Here’s an amazing tale by Maureen Mullarkey, about the time she and her then-fiancé went into New York’s diamond district looking for a wedding ring. They picked out one with a particular Hebrew inscription, from the Book of Ruth, on it — but the jeweler, a Holocaust survivor (they saw the tattooed number on his arm) refused to sell them that particular one. Because they were not Jewish. She explains why, and why he sold them one with a different inscription.

Mullarkey continues:

What innocents we were. It never entered our minds to challenge the denial. We took for granted the man’s moral right to refuse us; any legal issue, then, was irrelevant. But by today’s lights, we gave in too readily. We could have raised a stink. Demanded our rights as consumers. Bullied the vendor with accusations of anti-Christian bigotry. We did not have to submit to the discomfort of being told we were ineligible for what we desired.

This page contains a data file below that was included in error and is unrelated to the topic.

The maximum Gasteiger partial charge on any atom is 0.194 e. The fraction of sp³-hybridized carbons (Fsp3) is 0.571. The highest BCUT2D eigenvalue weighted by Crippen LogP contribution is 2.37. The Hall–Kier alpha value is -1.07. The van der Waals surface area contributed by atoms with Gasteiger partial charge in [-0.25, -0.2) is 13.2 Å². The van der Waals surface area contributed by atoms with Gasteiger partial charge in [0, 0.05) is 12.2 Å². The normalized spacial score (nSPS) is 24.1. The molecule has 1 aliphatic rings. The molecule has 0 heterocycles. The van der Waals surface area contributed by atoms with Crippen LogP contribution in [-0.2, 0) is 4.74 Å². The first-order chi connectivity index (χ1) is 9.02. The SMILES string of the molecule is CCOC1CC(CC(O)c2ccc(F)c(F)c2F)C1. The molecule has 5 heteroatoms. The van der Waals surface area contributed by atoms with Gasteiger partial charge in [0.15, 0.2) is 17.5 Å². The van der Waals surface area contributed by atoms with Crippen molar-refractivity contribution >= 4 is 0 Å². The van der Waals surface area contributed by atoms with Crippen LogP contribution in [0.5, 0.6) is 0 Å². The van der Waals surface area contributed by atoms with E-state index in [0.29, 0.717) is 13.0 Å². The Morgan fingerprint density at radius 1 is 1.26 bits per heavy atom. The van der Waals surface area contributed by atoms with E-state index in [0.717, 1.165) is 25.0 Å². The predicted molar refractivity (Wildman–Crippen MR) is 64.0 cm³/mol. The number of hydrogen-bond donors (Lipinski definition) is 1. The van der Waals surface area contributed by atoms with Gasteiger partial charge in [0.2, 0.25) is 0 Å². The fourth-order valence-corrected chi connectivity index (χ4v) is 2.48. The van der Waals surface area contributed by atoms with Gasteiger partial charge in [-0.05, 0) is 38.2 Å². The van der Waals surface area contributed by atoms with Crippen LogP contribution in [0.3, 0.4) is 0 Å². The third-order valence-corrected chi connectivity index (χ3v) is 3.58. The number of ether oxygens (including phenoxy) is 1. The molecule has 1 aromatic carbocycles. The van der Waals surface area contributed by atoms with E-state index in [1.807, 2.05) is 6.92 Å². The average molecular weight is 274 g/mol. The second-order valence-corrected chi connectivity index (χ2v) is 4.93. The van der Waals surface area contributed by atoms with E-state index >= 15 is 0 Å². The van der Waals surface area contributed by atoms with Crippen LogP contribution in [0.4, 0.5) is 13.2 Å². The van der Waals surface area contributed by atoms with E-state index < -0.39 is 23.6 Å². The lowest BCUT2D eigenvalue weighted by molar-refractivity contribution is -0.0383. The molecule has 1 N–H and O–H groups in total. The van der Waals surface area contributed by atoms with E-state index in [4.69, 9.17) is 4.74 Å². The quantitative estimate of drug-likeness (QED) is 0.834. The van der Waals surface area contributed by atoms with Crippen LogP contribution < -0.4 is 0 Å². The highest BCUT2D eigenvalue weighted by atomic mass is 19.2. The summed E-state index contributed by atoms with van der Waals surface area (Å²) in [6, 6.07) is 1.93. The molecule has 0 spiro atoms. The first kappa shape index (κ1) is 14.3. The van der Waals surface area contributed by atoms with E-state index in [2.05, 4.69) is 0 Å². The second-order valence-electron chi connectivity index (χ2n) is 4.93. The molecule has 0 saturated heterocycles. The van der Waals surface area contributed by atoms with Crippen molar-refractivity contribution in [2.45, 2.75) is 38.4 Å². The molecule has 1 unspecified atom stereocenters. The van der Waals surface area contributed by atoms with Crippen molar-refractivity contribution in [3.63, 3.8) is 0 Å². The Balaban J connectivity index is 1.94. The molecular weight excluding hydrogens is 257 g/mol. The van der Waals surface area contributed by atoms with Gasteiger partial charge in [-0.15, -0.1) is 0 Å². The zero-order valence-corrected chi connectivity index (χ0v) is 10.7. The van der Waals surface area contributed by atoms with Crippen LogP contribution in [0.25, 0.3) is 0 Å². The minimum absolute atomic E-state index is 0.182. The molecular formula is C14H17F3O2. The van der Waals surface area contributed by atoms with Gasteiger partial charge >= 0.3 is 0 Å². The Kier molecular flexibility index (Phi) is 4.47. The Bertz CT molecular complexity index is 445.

“Something there is that does not love a wall, / That wants it down.” Pace Frost, not every barrier should be cleared away. Not everything is permeable. A nation cannot survive without borders; no culture endures without limits. Walls provide a bulwark against chaos and dissolution. That day in the Diamond Exchange, we stumbled against the very wall a man had clung to in the camps. It was the same one that had kept Jewry from disappearing centuries before modern nation states existed.

Had we been noisy enough, I might have gotten the thing I wanted at the time. But at what price to the commonweal?

Read the whole thing.  She poses exactly the right questions. To people who see society as nothing but a contractual entity guided only by considerations of harm and fairness, Mullarkey’s position makes no sense.

But that is not what society is. Society is an organic thing. They will win the contract, but deeply damage the life of the thing. The liberal zealots who are tearing down these barriers today have no idea what they are destroying. And they have no idea what kind of backlash they are engendering.

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